How to be confident in a crowd – Part 3

Published by Music in Offices on

When you see a professional singer like MIO teacher Eleanor Rastall singing her heart out on stage you’d be forgiven for thinking that performance nerves are the last thing on her mind. But what is happening behind that confident facade?

In the third of her three-part series, Eleanor delves deeper into why self-awareness is key and how being aware of one’s thought processes and the physical symptoms of anxiety can help reduce nerves.

To reduce the impact of nerves and make each performance part of a progressive journey, observe your anxiety with interest:

What are your physical symptoms? I get a dry mouth and throat, increased heart rate and breathing, shaking legs… And a tendency towards my brain going completely blank if I think I’ve forgotten what comes next. All of which are extremely unhelpful to a singer!

What are your thought processes? My inner critic frequently tells me that I am not good enough and never will be, that I’m not ready for the upcoming performance because I haven’t worked hard enough, and therefore I don’t deserve it to go well, and sometimes that I’m making an idiot of myself even trying. That I will forget the words and stand looking stupid on stage, completely unable to continue, while the accompanist continues his part, glaring at me, and the audience wriggle uncomfortably avoiding all eye contact…

The most efficient and effective ways to reduce the impact of nerves on your performance will come from understanding what effect they have on you; the greater your awareness of nervous habits and tensions, the more you will become able to spot these effects during a performance and change them.

And if you use every performance-type scenario to assess what happens to you physically and mentally under pressure then you can start to explore ways to deal with physical symptoms and mental thought-processes, and each performance becomes more enjoyable and part of an ongoing journey of improvement rather than a stand-alone success or failure.

Example from my performance history

Last Christmas I performed in a series of 12 seasonal concerts over a month, all basically the same music and set up, in the same venue. One day, for no obvious reason, I realised that my left arm was rigid with tension. I released it and 10 seconds later it was tense again! I spent the whole concert letting go of the tension in my arm.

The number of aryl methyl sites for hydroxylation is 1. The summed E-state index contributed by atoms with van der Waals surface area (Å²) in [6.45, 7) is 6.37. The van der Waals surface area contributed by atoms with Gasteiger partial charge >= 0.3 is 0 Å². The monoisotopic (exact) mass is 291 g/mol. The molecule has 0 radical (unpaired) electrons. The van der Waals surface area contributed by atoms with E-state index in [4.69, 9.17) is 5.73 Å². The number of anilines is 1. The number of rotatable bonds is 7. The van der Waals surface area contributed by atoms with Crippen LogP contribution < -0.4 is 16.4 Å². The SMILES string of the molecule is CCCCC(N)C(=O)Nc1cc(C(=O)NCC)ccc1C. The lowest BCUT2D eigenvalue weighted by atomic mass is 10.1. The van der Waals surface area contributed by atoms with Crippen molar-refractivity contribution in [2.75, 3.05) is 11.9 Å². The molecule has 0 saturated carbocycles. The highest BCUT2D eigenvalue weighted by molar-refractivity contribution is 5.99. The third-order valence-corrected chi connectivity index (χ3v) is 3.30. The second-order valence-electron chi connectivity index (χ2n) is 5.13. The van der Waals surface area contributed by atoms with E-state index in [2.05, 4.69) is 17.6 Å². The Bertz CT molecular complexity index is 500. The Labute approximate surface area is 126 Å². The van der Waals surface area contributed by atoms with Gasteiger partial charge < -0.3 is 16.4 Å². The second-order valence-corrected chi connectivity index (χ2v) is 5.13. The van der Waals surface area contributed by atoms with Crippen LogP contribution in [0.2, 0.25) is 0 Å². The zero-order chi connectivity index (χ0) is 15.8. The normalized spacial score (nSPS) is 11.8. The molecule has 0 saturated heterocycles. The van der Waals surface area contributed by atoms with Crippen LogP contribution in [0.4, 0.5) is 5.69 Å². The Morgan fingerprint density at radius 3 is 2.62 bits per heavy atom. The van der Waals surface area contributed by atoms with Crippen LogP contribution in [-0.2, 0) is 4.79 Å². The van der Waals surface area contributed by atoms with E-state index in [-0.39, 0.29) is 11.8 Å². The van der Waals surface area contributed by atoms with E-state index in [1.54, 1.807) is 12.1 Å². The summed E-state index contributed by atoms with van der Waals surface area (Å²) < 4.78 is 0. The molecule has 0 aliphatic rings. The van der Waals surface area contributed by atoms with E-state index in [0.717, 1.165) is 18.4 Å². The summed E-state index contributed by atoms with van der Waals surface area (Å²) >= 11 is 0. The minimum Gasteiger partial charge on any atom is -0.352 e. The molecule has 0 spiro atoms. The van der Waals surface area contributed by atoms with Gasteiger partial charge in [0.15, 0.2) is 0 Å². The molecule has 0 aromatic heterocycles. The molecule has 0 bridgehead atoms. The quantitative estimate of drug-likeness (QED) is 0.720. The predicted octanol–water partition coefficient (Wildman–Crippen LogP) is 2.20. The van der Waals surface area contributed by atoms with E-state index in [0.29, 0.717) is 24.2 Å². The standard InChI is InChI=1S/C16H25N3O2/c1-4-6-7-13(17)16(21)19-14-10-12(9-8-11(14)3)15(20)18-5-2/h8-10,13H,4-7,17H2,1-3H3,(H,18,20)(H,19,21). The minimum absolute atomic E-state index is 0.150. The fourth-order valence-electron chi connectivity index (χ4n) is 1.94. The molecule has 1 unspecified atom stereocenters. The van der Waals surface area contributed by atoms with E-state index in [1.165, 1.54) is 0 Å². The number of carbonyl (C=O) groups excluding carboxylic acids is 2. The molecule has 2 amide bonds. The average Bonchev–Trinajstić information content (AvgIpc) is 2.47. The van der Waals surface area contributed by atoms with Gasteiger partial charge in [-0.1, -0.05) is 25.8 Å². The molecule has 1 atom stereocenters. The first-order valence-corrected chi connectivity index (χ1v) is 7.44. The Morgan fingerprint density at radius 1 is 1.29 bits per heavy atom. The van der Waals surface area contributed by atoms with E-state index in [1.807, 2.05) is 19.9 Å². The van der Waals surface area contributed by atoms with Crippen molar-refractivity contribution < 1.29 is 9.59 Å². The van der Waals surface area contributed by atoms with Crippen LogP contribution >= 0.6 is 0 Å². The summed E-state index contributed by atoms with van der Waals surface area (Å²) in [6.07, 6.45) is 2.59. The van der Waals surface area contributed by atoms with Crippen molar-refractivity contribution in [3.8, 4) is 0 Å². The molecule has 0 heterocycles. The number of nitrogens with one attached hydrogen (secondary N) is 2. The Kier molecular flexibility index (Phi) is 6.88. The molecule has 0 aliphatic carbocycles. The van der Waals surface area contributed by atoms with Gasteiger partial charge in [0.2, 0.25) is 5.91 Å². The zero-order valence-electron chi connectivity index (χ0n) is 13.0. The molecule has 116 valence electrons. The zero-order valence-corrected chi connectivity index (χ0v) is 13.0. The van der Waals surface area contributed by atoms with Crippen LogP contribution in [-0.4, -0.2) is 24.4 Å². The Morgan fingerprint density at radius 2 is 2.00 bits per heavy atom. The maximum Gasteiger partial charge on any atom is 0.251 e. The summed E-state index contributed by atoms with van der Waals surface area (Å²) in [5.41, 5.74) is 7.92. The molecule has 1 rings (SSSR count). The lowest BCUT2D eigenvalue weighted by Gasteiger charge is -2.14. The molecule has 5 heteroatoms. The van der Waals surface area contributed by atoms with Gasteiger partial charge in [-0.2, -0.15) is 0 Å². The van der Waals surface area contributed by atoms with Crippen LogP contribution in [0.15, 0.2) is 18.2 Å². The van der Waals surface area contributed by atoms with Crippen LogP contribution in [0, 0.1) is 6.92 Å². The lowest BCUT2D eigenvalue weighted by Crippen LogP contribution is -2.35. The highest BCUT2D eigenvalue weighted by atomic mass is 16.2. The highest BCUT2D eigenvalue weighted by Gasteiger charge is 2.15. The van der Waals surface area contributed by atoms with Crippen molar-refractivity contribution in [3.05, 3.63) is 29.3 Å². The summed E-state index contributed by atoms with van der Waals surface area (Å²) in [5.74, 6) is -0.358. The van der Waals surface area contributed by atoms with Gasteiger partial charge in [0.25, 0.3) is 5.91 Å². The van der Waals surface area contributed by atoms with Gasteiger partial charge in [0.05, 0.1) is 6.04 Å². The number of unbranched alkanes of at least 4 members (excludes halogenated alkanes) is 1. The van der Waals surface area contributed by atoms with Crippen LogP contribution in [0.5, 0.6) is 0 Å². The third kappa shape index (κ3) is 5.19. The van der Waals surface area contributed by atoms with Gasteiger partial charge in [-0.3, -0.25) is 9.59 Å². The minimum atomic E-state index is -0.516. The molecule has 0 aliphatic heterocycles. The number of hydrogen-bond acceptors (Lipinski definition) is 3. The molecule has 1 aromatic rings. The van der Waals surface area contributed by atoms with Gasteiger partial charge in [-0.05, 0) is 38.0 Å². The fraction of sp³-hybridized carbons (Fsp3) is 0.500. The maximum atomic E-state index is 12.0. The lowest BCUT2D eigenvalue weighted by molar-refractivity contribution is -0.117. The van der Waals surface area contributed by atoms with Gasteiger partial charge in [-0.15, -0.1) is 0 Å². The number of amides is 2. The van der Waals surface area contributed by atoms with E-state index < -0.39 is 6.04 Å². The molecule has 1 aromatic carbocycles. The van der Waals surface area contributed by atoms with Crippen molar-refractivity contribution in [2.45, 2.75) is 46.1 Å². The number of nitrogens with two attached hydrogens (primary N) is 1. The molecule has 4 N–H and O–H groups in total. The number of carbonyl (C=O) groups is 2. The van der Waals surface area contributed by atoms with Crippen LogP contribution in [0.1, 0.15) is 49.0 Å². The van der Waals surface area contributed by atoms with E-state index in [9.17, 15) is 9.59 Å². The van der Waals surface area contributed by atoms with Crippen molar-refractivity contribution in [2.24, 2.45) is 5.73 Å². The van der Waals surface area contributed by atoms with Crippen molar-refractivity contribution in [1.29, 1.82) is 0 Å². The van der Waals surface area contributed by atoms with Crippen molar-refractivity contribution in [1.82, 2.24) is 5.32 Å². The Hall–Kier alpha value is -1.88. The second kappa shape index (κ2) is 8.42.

This might sound like a disaster, but in fact it was a huge win:

a) I noticed the problem early on
b) I was able to multitask and do something about that in the middle of a song, without detriment to the performance (actually the opposite, as freeing my arm tension also freed my voice)
c) the audience would never have known and
d) being aware and able to make changes while singing gave the control to me, not my anxiety.

I could not have kept relaxed and multi-tasked like that a couple of years previously and it was a clear indication that my journey exploring performance anxiety is a positive one, for me personally as well as myself as a performer.

Big thanks to Eleanor for sharing these personal experiences – we hope that reading this will help some of you who may feel nervous in front of a crowd. You’re certainly not alone!

As part of MIO’s wider offering, we now run classes on how to deal with performance anxiety so that our musicians can get on with enjoying their playing, and we’ve found that the skills participants have learned are benefiting them beyond the concert hall and into the workplace.

If you would like to explore this further with Eleanor, please contact about our next Performance Confidence Classes.